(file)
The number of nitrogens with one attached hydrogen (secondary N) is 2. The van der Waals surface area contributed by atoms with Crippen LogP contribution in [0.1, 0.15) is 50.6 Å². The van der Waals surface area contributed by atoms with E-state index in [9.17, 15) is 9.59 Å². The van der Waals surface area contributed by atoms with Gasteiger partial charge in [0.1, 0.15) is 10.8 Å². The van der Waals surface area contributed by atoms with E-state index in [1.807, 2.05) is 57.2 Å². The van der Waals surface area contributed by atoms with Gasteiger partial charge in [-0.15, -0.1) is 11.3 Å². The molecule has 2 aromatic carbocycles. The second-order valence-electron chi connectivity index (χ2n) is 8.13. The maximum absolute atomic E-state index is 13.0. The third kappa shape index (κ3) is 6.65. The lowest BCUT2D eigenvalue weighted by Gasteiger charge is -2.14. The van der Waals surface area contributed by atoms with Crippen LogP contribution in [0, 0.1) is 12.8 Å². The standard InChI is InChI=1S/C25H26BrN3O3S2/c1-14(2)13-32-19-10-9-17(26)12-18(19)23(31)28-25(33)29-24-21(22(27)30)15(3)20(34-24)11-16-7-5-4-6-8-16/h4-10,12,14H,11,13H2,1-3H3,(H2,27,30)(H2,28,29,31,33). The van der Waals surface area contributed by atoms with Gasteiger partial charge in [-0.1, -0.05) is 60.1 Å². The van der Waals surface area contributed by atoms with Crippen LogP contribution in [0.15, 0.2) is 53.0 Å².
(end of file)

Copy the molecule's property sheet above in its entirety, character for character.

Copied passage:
The number of nitrogens with one attached hydrogen (secondary N) is 2. The van der Waals surface area contributed by atoms with Crippen LogP contribution in [0.1, 0.15) is 50.6 Å². The van der Waals surface area contributed by atoms with E-state index in [9.17, 15) is 9.59 Å². The van der Waals surface area contributed by atoms with Gasteiger partial charge in [0.1, 0.15) is 10.8 Å². The van der Waals surface area contributed by atoms with E-state index in [1.807, 2.05) is 57.2 Å². The van der Waals surface area contributed by atoms with Gasteiger partial charge in [-0.15, -0.1) is 11.3 Å². The molecule has 2 aromatic carbocycles. The second-order valence-electron chi connectivity index (χ2n) is 8.13. The maximum absolute atomic E-state index is 13.0. The third kappa shape index (κ3) is 6.65. The lowest BCUT2D eigenvalue weighted by Gasteiger charge is -2.14. The van der Waals surface area contributed by atoms with Crippen LogP contribution in [0, 0.1) is 12.8 Å². The standard InChI is InChI=1S/C25H26BrN3O3S2/c1-14(2)13-32-19-10-9-17(26)12-18(19)23(31)28-25(33)29-24-21(22(27)30)15(3)20(34-24)11-16-7-5-4-6-8-16/h4-10,12,14H,11,13H2,1-3H3,(H2,27,30)(H2,28,29,31,33). The van der Waals surface area contributed by atoms with Gasteiger partial charge in [-0.1, -0.05) is 60.1 Å². The van der Waals surface area contributed by atoms with Crippen LogP contribution in [0.15, 0.2) is 53.0 Å².